France Marie Louise Mouat

March 20th, 2022

The family of France Marie Louise Mouat (nee Brun) is sad to announce Fran's passing on March 20, 2022. Born on Feb. 14, 1918, more than 104 years ago, she had a long and full life. Her grandparents and parents moved from London and Paris to a farm between Alliance and Castor, in rural Alberta, where France was born. Fran’s grandmother, the Baroness de Grandcourt, and her family found life on the farm rather different than what they had known at their home in London. No more boarding school in France or attending Royal Military Academy Sandhurst for the children. After a few years on the farm, most of the extended family moved to Edmonton and later to Vancouver. Their housing in Vancouver was initially on Alberni Street near Georgia. France would relate stories of playing baseball on Georgia Street and sneaking down to Coal Harbour, which was strictly out-of-bounds. She fondly remembered the horse drawn carts delivering everything from milk to Hudson's Bay goods. And the original Vancouver Hotel was apparently even nicer than the current one. 

After a while, the Baroness had a house designed and built at the corner of Blanca Street and Drummond Drive on Vancouver's west side. Fran’s family lived in the house with her grandparents. She said the view in those days was totally unobstructed, although the number of city lights would have been just a fraction of today's blaze. As a child, she played in many of the houses in the Point Grey neighbourhood north of 4th avenue, from Aberthau to Fannin Avenue. She would recall the dairy in what is now Pacific Spirit Park, the houses along the Spanish Banks' waterfront, and the First Nations' houses on Coal Harbour and in Stanley Park. 

But the Crash of '29 and the Depression were also part of her life. The money was gone, and she saw the other side of the street. Her father died young at 42 of ill health. Her mother became a working, single mother of two children, with modest accommodation. Fran became a strong proponent of socialized medicine and the social safety net, having lived through a time when they didn’t exist. She had empathy for anyone down on their luck or struggling for most any reason. A break came for her and her mother Celesta when Mrs. Vilstrup lent Celesta $1000 to open a store. This kindness was never forgotten. A small fortune at the time, this money allowed Celesta and Fran to create the Celesta Shop, a women's lingerie store, on West 10th Avenue. The shop was a great success and fun as well. A cup of tea, a chat, and a pair of stockings please.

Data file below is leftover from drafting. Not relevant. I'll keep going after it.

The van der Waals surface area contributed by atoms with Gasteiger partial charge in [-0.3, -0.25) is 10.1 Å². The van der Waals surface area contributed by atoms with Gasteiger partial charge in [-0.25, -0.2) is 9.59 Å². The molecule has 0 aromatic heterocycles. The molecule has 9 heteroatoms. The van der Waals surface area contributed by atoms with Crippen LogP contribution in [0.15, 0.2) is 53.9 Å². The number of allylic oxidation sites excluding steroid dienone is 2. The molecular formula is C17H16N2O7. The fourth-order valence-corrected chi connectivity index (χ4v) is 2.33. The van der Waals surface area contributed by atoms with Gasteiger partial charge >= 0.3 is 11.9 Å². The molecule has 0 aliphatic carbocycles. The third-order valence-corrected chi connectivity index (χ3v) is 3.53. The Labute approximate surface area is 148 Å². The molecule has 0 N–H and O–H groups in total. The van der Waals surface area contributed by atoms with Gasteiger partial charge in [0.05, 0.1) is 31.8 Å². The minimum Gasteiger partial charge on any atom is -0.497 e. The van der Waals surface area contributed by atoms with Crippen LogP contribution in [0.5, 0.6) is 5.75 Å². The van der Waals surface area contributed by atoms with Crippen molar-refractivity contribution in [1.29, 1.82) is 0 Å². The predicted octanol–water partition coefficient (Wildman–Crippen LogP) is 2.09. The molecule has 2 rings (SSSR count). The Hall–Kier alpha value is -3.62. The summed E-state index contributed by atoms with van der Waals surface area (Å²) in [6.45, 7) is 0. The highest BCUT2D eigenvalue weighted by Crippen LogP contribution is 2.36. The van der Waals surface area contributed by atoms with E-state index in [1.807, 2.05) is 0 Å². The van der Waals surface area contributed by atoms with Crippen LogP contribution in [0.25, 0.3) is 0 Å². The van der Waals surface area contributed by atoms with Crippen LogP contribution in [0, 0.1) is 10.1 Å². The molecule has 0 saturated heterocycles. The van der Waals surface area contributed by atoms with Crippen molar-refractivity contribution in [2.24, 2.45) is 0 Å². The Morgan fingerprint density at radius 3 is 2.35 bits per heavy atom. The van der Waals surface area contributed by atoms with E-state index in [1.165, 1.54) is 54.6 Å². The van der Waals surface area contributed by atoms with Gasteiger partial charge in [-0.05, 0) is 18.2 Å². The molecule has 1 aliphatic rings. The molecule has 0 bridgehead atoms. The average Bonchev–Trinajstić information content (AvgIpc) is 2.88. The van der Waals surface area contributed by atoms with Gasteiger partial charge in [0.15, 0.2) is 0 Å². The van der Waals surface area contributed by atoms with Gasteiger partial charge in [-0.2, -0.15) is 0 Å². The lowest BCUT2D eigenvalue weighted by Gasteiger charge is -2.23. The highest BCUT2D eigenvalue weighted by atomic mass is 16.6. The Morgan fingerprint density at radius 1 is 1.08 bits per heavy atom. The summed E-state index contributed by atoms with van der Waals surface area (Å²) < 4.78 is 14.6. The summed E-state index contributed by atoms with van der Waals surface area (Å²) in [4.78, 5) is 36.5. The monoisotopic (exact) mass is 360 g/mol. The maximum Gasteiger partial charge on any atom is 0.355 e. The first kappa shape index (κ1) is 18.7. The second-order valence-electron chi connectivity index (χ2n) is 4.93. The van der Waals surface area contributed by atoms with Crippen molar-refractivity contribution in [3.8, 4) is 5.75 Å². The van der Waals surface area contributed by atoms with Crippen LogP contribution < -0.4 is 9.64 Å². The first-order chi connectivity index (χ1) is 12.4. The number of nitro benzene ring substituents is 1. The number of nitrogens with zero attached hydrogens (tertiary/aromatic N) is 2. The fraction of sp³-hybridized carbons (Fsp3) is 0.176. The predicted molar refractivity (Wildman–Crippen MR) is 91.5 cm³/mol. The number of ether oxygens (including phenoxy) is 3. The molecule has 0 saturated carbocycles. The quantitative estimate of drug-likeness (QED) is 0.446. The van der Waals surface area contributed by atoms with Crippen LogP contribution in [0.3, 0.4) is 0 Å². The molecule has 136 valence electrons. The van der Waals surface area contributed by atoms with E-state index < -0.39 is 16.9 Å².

France married her Point Grey neighbourhood boyfriend, Thomas Mouat, in 1941 in Toronto, during World War II. Tom was working for the Royal Canadian Navy and National Research Council on technical aspects of the war effort. They spent a number of years in Ontario, Quebec and the Maritimes. Fran would warmly reminisce about the many family members, friends and acquaintances that stayed with them in Ottawa, while passing through during the war. She spoke less fondly of cleaning diapers in the Ottawa winter, before the time of washing machines or dryers. But 70 years later she could still recall the beautiful fields of Spring wildflowers on the Isle of Orleans, and the lovely landlady that assured Fran that her maternity dress would still be in fashion next year. The Eastern Canadian weather, and especially the winters, were not to her liking. With a growing family they moved back to Vancouver where their close relatives on both sides lived. 


Tom had a job in the Physics Department at the University of British Columbia (thank you Gordon Shrum). UBC had army barracks that were turned into housing for the rapidly growing UBC faculty. Fran, Tom, and children moved into Wesbrook Camp on the university campus. Fran spoke of this period as one of the happiest times of her life. So many families living in tiny quarters, right beside each other. Lots of kids and socializing. Kids and socializing were such a strength for Fran. Tom died in 2001 at 88, after 59 years of happy marriage. As Fran passes, her six children: Louise (Keith Grant), Dianne (Terry Clement), Thomas (Anna), Robert (Susan), Michael, and Elizabeth (Duane Anderson): twelve grandchildren Keith (Monica), Lawrence, Philip (Tina), Mia, Maureen, William, Melissa (Will), Emily (Trevor), Matthew, Richard (Becky), Rachel (Mitch), and Elliott: eleven great grandchildren Eric, Brandon, Brendan, Katy, Justine, Alex, Samantha, Rosalind, Felicity, Sylvia, Wesley, (with two more on the way) are mourning her departure.